Should California recall its recall election?

Should California recall its recall election?
AP Photo/Marcio Jose Sanchez

Gavin Newsom has run out the clock, even if he has to run again for his gubernatorial seat. A new poll from California shows Newsom’s approval ratings soaring on a wave of post-pandemic optimism, seemingly making the upcoming recall election little more than an academic exercise:

California’s rebound from the Covid-19 crisis is complicating the drive to recall Gov. Gavin Newsom, with a strong majority of state voters now approving of his pandemic management and just 40 percent saying they would remove him, a new Public Policy Institute of California poll shows.

Californians have growing optimism about the state’s recovery as infection rates decline and a larger share of the state becomes fully vaccinated while a wider array of businesses open. A whopping 90 percent of likely voters said they overwhelmingly believe the worst of the crisis is behind the state, greater than the 74 percent who said that in March.

The Democratic governor now enjoys majority approval of his job performance — 54 percent of all likely voters — with a more robust 64 percent supporting his handling of the pandemic, the poll showed.

Apparently, most Californians don’t hold a grudge over Newsom’s incompetence throughout most of the pandemic. With the state’s COVID-19 cases dropping almost all the way down to the Y-axis, optimism has rebounded — and with it Newsom’s status as governor.

The PPIC poll’s crosstabs among likely recall voters shows Newsom’s newfound strength and few vulnerabilities at the moment. While Newsom now has a 54% approval rating, 57% would vote against the recall and only 40% would vote to give him the boot. Most of the recall support comes from the Inland Empire region (56/41), but the Central Valley’s even split (49/49) is the only area that doesn’t outright oppose recall. There isn’t a single ethnic demo favoring the recall, nor any age demo, income demo, or almost any demo other than Republicans and conservatives.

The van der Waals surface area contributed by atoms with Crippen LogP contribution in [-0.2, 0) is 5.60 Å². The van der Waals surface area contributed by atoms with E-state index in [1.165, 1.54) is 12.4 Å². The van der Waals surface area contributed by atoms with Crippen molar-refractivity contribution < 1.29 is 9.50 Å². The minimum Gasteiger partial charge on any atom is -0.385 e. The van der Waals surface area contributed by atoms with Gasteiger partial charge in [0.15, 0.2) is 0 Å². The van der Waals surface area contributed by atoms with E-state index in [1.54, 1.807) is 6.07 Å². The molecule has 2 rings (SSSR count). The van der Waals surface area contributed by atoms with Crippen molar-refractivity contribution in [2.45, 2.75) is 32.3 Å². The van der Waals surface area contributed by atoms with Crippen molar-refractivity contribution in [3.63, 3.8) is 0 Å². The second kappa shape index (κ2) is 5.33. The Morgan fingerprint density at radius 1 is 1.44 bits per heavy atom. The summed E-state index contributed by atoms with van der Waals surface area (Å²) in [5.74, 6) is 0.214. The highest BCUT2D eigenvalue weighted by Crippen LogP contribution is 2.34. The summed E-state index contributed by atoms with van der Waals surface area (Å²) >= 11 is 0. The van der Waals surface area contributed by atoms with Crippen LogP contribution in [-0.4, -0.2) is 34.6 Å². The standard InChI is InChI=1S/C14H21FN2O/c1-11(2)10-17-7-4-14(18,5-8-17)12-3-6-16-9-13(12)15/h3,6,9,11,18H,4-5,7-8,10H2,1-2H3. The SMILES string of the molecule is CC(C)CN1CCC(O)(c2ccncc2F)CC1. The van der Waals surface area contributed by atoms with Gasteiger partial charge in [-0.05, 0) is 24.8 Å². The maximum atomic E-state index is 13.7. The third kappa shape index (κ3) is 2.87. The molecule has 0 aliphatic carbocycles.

Part of the problem is that recall proponents haven’t made the sale that a recall would actually improve anything. Only 29% of likely voters think a recall would make “things” better, while 34% believe things would get worse and 28% think it wouldn’t make much difference at all. Perhaps those numbers would have been different in November 2020, but as Charles Barkley once remarked, “If ifs and buts were beer and nuts, we’d all have one hell of a party.”

Now, however, 61% of likely recall voters approve of Newsom’s handling of the pandemic. He even gets a 51/45 in the Inland Empire, the only region to support the recall. Other than among Republicans and conservatives and in the Central Valley (again, 49/49), Newsom gets majority support for his COVID-19 management in every single demographic.

Does Newsom deserve those ratings? Absolutely not, but this is the environment in which the recall will take place, and … it’s not looking good. At all. One has to wonder whether the recall proponents can recall their recall at this point.

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